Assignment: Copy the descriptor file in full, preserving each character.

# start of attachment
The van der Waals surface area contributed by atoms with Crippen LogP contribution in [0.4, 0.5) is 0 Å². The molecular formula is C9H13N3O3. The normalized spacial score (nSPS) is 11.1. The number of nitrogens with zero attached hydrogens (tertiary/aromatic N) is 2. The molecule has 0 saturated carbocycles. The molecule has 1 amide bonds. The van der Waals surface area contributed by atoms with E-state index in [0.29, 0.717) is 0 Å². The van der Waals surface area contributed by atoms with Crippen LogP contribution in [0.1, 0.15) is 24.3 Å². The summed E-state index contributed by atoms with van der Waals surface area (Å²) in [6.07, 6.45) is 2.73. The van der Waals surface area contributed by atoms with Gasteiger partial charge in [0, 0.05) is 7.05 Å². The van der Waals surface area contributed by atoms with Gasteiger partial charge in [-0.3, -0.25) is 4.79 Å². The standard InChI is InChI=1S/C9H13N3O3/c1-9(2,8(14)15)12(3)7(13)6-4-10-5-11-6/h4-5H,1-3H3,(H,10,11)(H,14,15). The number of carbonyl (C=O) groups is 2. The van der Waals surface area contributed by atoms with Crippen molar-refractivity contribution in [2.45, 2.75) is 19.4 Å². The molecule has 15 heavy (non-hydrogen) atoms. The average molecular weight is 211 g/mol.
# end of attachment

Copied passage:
The van der Waals surface area contributed by atoms with Crippen LogP contribution in [0.4, 0.5) is 0 Å². The molecular formula is C9H13N3O3. The normalized spacial score (nSPS) is 11.1. The number of nitrogens with zero attached hydrogens (tertiary/aromatic N) is 2. The molecule has 0 saturated carbocycles. The molecule has 1 amide bonds. The van der Waals surface area contributed by atoms with E-state index in [0.29, 0.717) is 0 Å². The van der Waals surface area contributed by atoms with Crippen LogP contribution in [0.1, 0.15) is 24.3 Å². The summed E-state index contributed by atoms with van der Waals surface area (Å²) in [6.07, 6.45) is 2.73. The van der Waals surface area contributed by atoms with Gasteiger partial charge in [0, 0.05) is 7.05 Å². The van der Waals surface area contributed by atoms with Gasteiger partial charge in [-0.3, -0.25) is 4.79 Å². The standard InChI is InChI=1S/C9H13N3O3/c1-9(2,8(14)15)12(3)7(13)6-4-10-5-11-6/h4-5H,1-3H3,(H,10,11)(H,14,15). The number of carbonyl (C=O) groups is 2. The van der Waals surface area contributed by atoms with Crippen molar-refractivity contribution in [2.45, 2.75) is 19.4 Å². The molecule has 15 heavy (non-hydrogen) atoms. The average molecular weight is 211 g/mol.